Management & Leadership Skills

Understanding, Managing and Exceeding Client Expectations

Clients will say:

♦ My provider, my managers are real heroes.

♦ They are truly my business partners in the real sense of the meaning.

♦ They not only do great work, they are great people to work with.

♦ They come to me with new ideas and business solutions that help me do my job better.

♦ They know how to build my business in ways that I would never have thought of.

♦ I respect their leadership of my business.

♦ They are a true asset to me and my company. I can’t imagine what I would do without them.

Reports will say: 

♦ They are invaluable in their support of my efforts.

♦ They are someone I can call a mentor and teacher.

♦ This is someone I want to follow.

♦ They are considerate of my needs while never forgetting why we all have a job.

♦ This is a manager for whom I can truly say I enjoy and respect working.

Basis for the Training’s content

Over the course of the past 3+ decades, Louws has been fortunate enough to not only have hired outstanding talent who have excelled at running companies, managing people and leading customers, but has spent this same period collecting these skills into a comprehensive workshop that accentuates the important and de-emphasizes the mundane.

This is simply a management and supervisory program by managers for managers.

There are 7 Exercises and/or Role-Plays specific to the issues and challenges facing students.

These are prepared prior to the training and inculcated within the training’s content and practice exercises.

How we get it done

Following are the essential 9 elements of all our management and supervisory training.

1. What’s your company’s definition of Account Management?

Knowing the role permissions the action. It never ceases to amaze us how limiting many needing to upgrade their management skills see their role and responsibilities.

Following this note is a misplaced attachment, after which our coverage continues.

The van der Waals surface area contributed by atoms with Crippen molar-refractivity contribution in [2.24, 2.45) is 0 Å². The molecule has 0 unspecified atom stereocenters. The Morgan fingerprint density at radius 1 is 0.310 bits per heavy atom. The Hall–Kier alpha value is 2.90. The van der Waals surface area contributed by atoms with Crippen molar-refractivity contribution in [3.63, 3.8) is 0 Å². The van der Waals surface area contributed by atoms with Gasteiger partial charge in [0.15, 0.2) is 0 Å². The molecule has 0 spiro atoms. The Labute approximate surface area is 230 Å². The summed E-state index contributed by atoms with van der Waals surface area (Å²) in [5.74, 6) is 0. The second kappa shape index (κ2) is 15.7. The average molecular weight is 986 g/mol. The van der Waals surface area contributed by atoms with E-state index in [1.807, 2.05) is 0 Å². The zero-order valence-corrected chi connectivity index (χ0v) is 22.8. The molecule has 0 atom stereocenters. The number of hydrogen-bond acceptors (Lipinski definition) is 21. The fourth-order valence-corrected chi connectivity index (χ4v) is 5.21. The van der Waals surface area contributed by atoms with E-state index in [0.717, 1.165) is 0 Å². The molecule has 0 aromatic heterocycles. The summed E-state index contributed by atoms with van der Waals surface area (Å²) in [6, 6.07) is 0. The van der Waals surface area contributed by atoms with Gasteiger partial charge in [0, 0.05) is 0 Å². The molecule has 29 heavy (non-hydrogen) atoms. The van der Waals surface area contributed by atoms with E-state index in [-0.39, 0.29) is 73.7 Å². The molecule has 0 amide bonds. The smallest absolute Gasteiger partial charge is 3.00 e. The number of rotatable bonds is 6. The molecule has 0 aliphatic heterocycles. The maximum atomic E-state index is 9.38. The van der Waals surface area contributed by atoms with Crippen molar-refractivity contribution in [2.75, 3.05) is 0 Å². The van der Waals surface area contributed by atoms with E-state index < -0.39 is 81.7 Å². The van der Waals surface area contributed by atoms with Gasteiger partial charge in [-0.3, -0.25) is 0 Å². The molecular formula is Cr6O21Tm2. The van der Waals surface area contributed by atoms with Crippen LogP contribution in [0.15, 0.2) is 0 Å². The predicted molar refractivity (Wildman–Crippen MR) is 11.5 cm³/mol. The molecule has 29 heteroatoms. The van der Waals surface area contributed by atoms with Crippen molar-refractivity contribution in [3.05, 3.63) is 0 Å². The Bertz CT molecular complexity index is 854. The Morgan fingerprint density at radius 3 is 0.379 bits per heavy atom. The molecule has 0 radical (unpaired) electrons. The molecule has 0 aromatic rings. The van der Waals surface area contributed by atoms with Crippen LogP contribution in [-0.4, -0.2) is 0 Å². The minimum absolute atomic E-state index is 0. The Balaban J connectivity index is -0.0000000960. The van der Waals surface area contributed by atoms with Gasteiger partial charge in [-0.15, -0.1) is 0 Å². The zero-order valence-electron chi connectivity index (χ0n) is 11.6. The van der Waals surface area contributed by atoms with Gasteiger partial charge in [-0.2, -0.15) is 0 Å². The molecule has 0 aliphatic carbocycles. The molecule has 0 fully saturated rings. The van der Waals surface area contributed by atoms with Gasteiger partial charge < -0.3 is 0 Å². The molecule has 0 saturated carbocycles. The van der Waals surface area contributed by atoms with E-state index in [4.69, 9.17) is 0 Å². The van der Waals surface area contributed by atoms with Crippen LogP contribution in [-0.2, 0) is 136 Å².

Oftentimes, this alone is the key limiting factor to expanding customer relationships, successfully managing their own groups and even as deep as retaining customers beyond industry norms.

2.  What’s Customer’s definition of Account Management?

As you can imagine, we have already done our homework with over 150+ of the world’s top brands and established their own expectations and metrics.

We help students understand where they are in alignment with expectations, where they are not and most importantly how to get to alignment.

3. How to manage customer expectations.

Managing customer expectations is oftentimes the most challenging of all management and supervisory skills.

Contracts are essential. Guidelines are critical.

But! What about the unexpected? What about the customer whose litigious comportment and style dictates they argue the intent of the contract vs. the letter.

This is what we tackle head on with highly effective techniques that level the playing field, regroups and refocuses efforts against given outcomes instead of getting caught up in the mundane and distractions of crisis management.

4. What’s Exceeding Customer Expectation?